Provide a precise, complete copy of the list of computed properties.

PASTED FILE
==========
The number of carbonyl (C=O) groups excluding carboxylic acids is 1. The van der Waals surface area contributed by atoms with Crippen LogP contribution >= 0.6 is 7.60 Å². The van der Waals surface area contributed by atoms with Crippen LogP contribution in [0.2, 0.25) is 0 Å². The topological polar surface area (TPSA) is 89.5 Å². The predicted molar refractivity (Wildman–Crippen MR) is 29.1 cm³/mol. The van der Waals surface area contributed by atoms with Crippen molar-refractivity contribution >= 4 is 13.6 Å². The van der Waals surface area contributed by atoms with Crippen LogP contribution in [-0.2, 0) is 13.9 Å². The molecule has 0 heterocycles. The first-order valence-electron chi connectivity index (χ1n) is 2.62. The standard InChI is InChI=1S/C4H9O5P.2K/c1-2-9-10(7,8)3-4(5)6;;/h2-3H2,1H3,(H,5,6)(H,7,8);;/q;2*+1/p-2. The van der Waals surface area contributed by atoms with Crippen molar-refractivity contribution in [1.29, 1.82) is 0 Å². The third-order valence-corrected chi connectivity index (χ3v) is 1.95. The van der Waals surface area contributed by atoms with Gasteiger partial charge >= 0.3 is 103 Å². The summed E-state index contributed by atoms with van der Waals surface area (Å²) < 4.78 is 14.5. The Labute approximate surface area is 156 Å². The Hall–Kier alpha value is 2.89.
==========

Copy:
The number of carbonyl (C=O) groups excluding carboxylic acids is 1. The van der Waals surface area contributed by atoms with Crippen LogP contribution >= 0.6 is 7.60 Å². The van der Waals surface area contributed by atoms with Crippen LogP contribution in [0.2, 0.25) is 0 Å². The topological polar surface area (TPSA) is 89.5 Å². The predicted molar refractivity (Wildman–Crippen MR) is 29.1 cm³/mol. The van der Waals surface area contributed by atoms with Crippen molar-refractivity contribution >= 4 is 13.6 Å². The van der Waals surface area contributed by atoms with Crippen LogP contribution in [-0.2, 0) is 13.9 Å². The molecule has 0 heterocycles. The first-order valence-electron chi connectivity index (χ1n) is 2.62. The standard InChI is InChI=1S/C4H9O5P.2K/c1-2-9-10(7,8)3-4(5)6;;/h2-3H2,1H3,(H,5,6)(H,7,8);;/q;2*+1/p-2. The van der Waals surface area contributed by atoms with Crippen molar-refractivity contribution in [1.29, 1.82) is 0 Å². The third-order valence-corrected chi connectivity index (χ3v) is 1.95. The van der Waals surface area contributed by atoms with Gasteiger partial charge >= 0.3 is 103 Å². The summed E-state index contributed by atoms with van der Waals surface area (Å²) < 4.78 is 14.5. The Labute approximate surface area is 156 Å². The Hall–Kier alpha value is 2.89.